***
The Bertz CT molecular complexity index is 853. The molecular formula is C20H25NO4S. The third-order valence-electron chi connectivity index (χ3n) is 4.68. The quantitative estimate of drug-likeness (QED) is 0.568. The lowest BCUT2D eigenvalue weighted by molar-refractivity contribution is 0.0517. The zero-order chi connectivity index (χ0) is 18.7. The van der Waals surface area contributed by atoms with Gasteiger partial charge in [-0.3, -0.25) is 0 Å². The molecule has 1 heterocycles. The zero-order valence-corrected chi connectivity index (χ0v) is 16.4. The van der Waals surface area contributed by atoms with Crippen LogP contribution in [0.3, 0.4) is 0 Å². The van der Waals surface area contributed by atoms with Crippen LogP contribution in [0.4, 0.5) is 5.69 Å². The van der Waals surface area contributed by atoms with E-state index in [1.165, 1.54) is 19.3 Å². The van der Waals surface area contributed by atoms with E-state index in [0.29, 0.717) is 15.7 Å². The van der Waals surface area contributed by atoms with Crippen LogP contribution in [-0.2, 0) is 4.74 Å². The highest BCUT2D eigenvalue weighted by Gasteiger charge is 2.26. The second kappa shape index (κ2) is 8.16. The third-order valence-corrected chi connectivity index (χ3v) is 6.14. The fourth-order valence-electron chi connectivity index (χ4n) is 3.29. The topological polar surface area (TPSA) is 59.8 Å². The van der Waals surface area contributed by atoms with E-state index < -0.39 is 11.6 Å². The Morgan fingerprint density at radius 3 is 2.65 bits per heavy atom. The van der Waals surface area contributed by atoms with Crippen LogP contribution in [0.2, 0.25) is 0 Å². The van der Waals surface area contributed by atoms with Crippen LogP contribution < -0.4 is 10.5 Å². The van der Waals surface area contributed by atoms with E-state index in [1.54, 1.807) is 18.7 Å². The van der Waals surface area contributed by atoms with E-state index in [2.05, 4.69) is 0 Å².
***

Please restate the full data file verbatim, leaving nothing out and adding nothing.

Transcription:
The Bertz CT molecular complexity index is 853. The molecular formula is C20H25NO4S. The third-order valence-electron chi connectivity index (χ3n) is 4.68. The quantitative estimate of drug-likeness (QED) is 0.568. The lowest BCUT2D eigenvalue weighted by molar-refractivity contribution is 0.0517. The zero-order chi connectivity index (χ0) is 18.7. The van der Waals surface area contributed by atoms with Gasteiger partial charge in [-0.3, -0.25) is 0 Å². The molecule has 1 heterocycles. The zero-order valence-corrected chi connectivity index (χ0v) is 16.4. The van der Waals surface area contributed by atoms with Crippen LogP contribution in [0.3, 0.4) is 0 Å². The van der Waals surface area contributed by atoms with Crippen LogP contribution in [0.4, 0.5) is 5.69 Å². The van der Waals surface area contributed by atoms with E-state index in [1.165, 1.54) is 19.3 Å². The van der Waals surface area contributed by atoms with E-state index in [0.29, 0.717) is 15.7 Å². The van der Waals surface area contributed by atoms with Crippen LogP contribution in [-0.2, 0) is 4.74 Å². The highest BCUT2D eigenvalue weighted by Gasteiger charge is 2.26. The second kappa shape index (κ2) is 8.16. The third-order valence-corrected chi connectivity index (χ3v) is 6.14. The fourth-order valence-electron chi connectivity index (χ4n) is 3.29. The topological polar surface area (TPSA) is 59.8 Å². The van der Waals surface area contributed by atoms with E-state index < -0.39 is 11.6 Å². The Morgan fingerprint density at radius 3 is 2.65 bits per heavy atom. The van der Waals surface area contributed by atoms with Crippen LogP contribution in [0.2, 0.25) is 0 Å². The van der Waals surface area contributed by atoms with Crippen LogP contribution < -0.4 is 10.5 Å². The van der Waals surface area contributed by atoms with E-state index in [1.54, 1.807) is 18.7 Å². The van der Waals surface area contributed by atoms with E-state index in [2.05, 4.69) is 0 Å².